I attended the West Legalworks e-discovery A-Z workshop in Miami last week. They are day and a half long events, so I cannot summarize the whole thing, but I can report on the parts I found most interesting. West Legalworks and Kroll Ontrack have been putting these on all over the country for several years, using different faculty in different places. I attended this CLE in Atlanta a few years ago as a care-free student, and now this one as a teacher. Like most of the faculty, I stayed for the full workshop. Both have been good events where I have learned a lot and met some great people.
The outside counsel who chaired the event, Browning E. Marean, is also the chair of DLA Piper’s e-Discovery Team. He now leads most of these A-Z workshops. Browning is an excellent teacher, who combines both dry wit and sage advice (they usually go together). He claims to have an ex-navy man’s vocabulary, which he says is invaluable in email review, but we never heard any of that. Indeed, in spite of my participation and Dilbert tie, it was a very proper Minnesota production. Browning’s co-chair was Keith D. Mobley, an attorney consultant for Kroll Ontrack in Atlanta. Keith’s goal was to make the CLE responsive to the participants’ needs. Thus, although the whole A-Z alphabet was advertised, most of the presenters tried to customize their talks on the fly to focus on the letters, the issues, that people seemed to be most interested in.
Proposal for a Total Q&A Workshop
In my opinion, and I know that Keith agrees, this is how e-discovery seminars should be run, even though it is more difficult for some presenters. In fact, I would like to try taking this approach to an extreme, and set up an event comprised entirely of questions and answers around a specified topic or topics. The presentations would consist entirely of answers to questions. Sometimes the answers would be long, sometimes short. One thing would naturally lead to another. The whole atmosphere would encourage questions, and discourage lectures. It is kind of like a Foo Camp or unconference which is defined by Wikepedia as “a facilitated, face-to-face, and participant-driven conference centered around a theme or purpose.”
This method would empower the attendees. They would set the agenda. They would get the precise information they want, when they want it. (No specific cases discussed, of course, as that comes too close to legal advice.) This approach would challenge the presenters, which is a good thing. It would keep them fresh and on their toes. It would also spare presenters the frustration of talking about issues that people are not really interested in. The different presenters would, of course, have to have varying, complementary areas of expertise so that a variety of different questions could be addressed.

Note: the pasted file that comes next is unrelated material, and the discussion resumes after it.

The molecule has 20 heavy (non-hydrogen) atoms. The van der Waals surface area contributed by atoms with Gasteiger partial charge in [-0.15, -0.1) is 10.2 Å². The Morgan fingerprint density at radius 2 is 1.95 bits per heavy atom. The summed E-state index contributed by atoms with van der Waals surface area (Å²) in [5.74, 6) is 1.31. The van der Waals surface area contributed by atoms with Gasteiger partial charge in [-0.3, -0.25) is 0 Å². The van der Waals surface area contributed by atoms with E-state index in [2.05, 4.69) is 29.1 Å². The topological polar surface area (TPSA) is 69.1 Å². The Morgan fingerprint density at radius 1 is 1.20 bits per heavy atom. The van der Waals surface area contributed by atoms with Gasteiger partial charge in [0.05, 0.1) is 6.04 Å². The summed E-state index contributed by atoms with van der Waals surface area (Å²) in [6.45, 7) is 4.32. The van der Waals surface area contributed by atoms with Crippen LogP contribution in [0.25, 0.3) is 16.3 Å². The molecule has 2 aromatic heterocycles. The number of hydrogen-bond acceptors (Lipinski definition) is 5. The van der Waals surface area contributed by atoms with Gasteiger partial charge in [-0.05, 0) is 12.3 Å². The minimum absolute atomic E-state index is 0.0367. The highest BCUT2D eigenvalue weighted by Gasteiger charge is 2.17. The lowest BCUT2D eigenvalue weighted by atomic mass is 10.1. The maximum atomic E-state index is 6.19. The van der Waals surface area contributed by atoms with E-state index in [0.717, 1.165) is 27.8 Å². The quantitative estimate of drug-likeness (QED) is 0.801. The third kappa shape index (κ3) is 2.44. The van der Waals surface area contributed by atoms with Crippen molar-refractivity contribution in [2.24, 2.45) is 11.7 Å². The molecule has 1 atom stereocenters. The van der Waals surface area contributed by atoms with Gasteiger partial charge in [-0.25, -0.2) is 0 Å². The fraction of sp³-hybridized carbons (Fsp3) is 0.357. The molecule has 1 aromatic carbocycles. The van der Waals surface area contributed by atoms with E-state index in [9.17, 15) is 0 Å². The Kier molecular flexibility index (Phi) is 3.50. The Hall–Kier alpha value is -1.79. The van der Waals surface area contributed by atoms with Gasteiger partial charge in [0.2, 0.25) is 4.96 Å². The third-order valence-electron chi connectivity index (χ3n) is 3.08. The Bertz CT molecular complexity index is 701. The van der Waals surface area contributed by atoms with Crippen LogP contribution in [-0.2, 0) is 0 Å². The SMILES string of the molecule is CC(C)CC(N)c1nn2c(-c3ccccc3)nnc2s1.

Any vendors or educators out there want to sponsor such an event? If so, let me know and I will help you make it happen. With the right faculty, and the right students, who would need to have at least similar interests and backgrounds, it could be a great success. In fact, it could spawn a whole new type of spontaneous, fully interactive legal education event, one that is completely focused on the special interests and needs of the attendees. Right now, the sponsors of events are just guessing, hoping they get it right. So how about it? Send me an email and lets try it.
Rules and Pre-Litigation Triggers
The first presentation was called “Why Digital Is Different?” The lead faculty on this topic was John M. Barkett of Shook, Hardy & Bacon, who was assisted by Jim Caitlan of TrialGraphix (Kroll), and Sonya Ann Strnad of Holland & Knight. John began by reviewing the new rules, but only after first asking if people really wanted to hear about that. Somewhat surprisingly, they did, which tells me many had not attended an e-discovery CLE before.
The rules presentation was all pretty straight forward, except for one statement that I found controversial. John stated that the phrase “absent exceptional circumstances” in “safe-harbor” Rule 37(e) means “absent prejudice to the requesting party.” I am not so sure I agree with that, and perhaps I did not hear him correctly. I think the rule can also protect when there is prejudice, if routine good faith operation of an ESI system is shown. In fact, in most cases where the rule will be used as defense to a motion for sanctions, the party moving for sanctions will claim prejudice. See eg. my prior discussion of the rule in connection with Petcou v. C.H. Robinson Worldwide, Inc. 2008 WL 542684 (N.D. Ga., Feb. 25, 2008).
If proof of prejudice takes away the protection of the rule, then it provides no protection at all, which is, I know, what many people say. Still, I respectfully disagree. The rule must have a meaning. I think the “absent exceptional circumstances” language is just there to be sure the rule does not provide protection to intentional wrongdoing, gross negligence, or bad faith. It is just general catch-all language, no doubt added as a compromise by the committee that wrote this rule. This “absent exceptional circumstances” is just intended to make sure that judges understand they have discretion to disregard the rule if the facts just do not smell right for any number of reasons. In fact, I think the caveat “absent exceptional circumstances” is largely meaningless, in view of the good faith requirement already in the rule, and the host of other methods by which a requesting party can obtain sanctions outside of the rules. As John pointed out in his presentation, there are many ways for a judge to impose sanctions under the common law where Rule 37(e) would arguably not apply.